The results of 180 cases of congenital heart disease with diminished pulmonary flow operated upon with Waterston's technique are presented.
It is considered that Waterston's operation is to be preferred in children under 2 years of age and in older children who have had a previous thrombotic or insufficient Blalock operation and in whom total correction is not indicated.
The problem of pseudotruncus with hypoplastic pulmonary arteries is discussed. The convenience of the Waterston operation in these cases, and the importance of creating an anastomosis at the pulmonary bifurcation and as far back as possible in the aorta, is emphasized.
The need to perform this technique in the correct way is stressed. This will avoid the kinking and pulling of the right pulmonary artery, which are causes of preferential blood flow to the right lung, as we have demonstrated experimentally.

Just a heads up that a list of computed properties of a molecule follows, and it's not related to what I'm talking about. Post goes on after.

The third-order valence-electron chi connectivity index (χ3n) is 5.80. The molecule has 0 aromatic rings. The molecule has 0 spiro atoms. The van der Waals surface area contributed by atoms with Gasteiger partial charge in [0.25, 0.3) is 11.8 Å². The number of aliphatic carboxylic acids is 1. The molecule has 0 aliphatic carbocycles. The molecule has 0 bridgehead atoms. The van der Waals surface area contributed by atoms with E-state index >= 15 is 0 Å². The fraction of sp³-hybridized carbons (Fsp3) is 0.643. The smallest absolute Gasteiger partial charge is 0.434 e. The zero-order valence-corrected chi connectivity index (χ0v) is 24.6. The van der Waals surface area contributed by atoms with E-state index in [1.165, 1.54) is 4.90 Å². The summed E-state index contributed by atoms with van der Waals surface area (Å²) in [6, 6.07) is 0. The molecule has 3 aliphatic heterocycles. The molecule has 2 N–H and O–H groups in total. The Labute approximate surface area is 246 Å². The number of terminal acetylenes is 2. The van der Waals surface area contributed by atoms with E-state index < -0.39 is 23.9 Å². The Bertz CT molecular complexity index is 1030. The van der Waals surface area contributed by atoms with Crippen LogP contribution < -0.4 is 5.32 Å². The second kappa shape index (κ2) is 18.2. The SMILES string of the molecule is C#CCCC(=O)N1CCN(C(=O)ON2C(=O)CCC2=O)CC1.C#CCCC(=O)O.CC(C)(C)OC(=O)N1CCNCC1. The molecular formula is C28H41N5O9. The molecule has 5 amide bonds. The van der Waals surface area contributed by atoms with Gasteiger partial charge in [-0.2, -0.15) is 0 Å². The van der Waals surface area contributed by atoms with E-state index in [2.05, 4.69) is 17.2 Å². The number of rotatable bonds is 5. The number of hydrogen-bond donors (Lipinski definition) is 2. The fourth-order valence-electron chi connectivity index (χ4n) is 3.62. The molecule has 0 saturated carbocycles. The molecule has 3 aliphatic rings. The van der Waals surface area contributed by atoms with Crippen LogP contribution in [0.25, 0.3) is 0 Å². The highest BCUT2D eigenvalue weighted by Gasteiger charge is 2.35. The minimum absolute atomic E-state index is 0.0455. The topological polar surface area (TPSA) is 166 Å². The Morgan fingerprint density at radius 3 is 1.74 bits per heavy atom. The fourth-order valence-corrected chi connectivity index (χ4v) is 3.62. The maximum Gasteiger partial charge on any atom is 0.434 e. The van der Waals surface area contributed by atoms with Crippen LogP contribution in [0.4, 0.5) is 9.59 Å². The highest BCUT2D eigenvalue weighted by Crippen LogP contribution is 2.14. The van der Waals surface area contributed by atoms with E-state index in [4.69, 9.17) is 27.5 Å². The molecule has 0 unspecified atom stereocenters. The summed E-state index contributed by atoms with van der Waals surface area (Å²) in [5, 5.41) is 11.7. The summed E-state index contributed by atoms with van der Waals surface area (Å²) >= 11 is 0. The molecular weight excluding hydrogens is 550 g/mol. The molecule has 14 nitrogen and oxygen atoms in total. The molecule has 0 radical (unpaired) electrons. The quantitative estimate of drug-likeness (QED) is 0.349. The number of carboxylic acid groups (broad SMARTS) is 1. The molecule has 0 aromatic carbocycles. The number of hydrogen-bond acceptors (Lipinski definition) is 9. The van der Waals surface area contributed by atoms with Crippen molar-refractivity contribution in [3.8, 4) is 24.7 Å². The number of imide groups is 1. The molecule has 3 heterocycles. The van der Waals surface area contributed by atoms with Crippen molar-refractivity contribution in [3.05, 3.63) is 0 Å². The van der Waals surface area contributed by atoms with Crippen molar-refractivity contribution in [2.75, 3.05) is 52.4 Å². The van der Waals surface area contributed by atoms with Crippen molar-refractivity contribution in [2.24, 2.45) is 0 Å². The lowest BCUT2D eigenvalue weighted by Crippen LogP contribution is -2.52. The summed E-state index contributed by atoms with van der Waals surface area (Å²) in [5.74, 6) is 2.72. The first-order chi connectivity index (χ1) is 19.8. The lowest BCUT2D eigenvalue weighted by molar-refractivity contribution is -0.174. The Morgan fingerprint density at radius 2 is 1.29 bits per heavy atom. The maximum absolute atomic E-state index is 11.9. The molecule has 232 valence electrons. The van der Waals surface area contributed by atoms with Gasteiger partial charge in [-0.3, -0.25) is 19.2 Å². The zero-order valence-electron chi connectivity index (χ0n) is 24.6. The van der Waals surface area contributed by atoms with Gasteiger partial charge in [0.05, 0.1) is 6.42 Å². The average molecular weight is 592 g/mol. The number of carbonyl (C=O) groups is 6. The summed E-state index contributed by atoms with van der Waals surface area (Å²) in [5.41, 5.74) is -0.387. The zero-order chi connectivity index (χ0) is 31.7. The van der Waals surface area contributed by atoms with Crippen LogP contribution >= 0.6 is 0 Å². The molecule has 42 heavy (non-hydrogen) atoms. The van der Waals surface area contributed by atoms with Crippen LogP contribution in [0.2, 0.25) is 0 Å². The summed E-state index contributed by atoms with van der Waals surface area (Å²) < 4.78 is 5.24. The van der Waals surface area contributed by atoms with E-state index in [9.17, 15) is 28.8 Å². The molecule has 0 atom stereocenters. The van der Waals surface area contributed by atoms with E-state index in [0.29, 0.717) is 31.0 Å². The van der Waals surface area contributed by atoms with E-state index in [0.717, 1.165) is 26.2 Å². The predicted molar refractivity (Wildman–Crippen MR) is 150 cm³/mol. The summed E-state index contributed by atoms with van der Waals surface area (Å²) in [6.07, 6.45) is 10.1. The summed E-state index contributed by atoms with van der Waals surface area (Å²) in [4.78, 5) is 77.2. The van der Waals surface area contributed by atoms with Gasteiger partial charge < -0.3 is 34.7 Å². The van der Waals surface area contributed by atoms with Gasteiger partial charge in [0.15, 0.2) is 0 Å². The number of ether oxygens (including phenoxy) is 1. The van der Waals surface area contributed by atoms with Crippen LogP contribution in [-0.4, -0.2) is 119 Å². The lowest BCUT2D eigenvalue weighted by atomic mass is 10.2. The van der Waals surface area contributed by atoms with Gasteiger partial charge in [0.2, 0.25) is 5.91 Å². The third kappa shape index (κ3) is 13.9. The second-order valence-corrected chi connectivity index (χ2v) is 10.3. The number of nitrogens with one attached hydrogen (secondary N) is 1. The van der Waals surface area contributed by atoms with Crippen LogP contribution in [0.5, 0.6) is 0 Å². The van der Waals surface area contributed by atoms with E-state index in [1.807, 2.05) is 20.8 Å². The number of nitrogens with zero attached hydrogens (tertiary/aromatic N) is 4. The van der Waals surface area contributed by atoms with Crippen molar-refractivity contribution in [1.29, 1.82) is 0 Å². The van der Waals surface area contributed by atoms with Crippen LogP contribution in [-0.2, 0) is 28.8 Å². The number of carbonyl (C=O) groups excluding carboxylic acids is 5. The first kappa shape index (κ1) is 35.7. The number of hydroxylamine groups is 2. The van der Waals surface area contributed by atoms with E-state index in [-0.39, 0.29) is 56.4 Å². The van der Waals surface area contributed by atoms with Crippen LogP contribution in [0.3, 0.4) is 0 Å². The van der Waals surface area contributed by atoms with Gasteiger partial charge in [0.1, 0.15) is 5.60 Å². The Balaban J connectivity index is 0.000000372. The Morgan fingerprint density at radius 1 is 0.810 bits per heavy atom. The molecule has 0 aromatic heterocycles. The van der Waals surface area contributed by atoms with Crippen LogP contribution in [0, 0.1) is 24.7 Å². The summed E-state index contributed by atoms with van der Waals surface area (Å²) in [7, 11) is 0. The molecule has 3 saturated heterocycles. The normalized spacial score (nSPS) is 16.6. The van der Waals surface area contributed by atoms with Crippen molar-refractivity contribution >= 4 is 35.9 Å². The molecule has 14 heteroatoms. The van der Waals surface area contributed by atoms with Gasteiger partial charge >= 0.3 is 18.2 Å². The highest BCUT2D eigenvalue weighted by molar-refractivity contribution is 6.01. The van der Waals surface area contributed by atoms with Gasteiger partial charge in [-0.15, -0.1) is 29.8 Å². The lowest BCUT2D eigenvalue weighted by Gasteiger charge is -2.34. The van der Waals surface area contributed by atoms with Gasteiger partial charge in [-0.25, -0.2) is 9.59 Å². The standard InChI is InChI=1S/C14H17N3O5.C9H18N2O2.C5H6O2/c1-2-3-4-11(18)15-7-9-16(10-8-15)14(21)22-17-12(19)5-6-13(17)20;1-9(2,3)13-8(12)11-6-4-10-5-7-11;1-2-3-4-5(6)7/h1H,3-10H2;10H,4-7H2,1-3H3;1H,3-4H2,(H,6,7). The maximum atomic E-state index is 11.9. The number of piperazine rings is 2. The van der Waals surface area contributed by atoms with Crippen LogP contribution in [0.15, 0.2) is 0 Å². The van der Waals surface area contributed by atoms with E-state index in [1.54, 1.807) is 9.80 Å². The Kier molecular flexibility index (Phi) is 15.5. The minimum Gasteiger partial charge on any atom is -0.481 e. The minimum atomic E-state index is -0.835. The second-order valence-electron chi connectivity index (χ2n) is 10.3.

The possible complications caused by such a technical failure are discussed. The necessity for previous angiocardiographic study, in order properly to repair the defect during total correction, is also considered.
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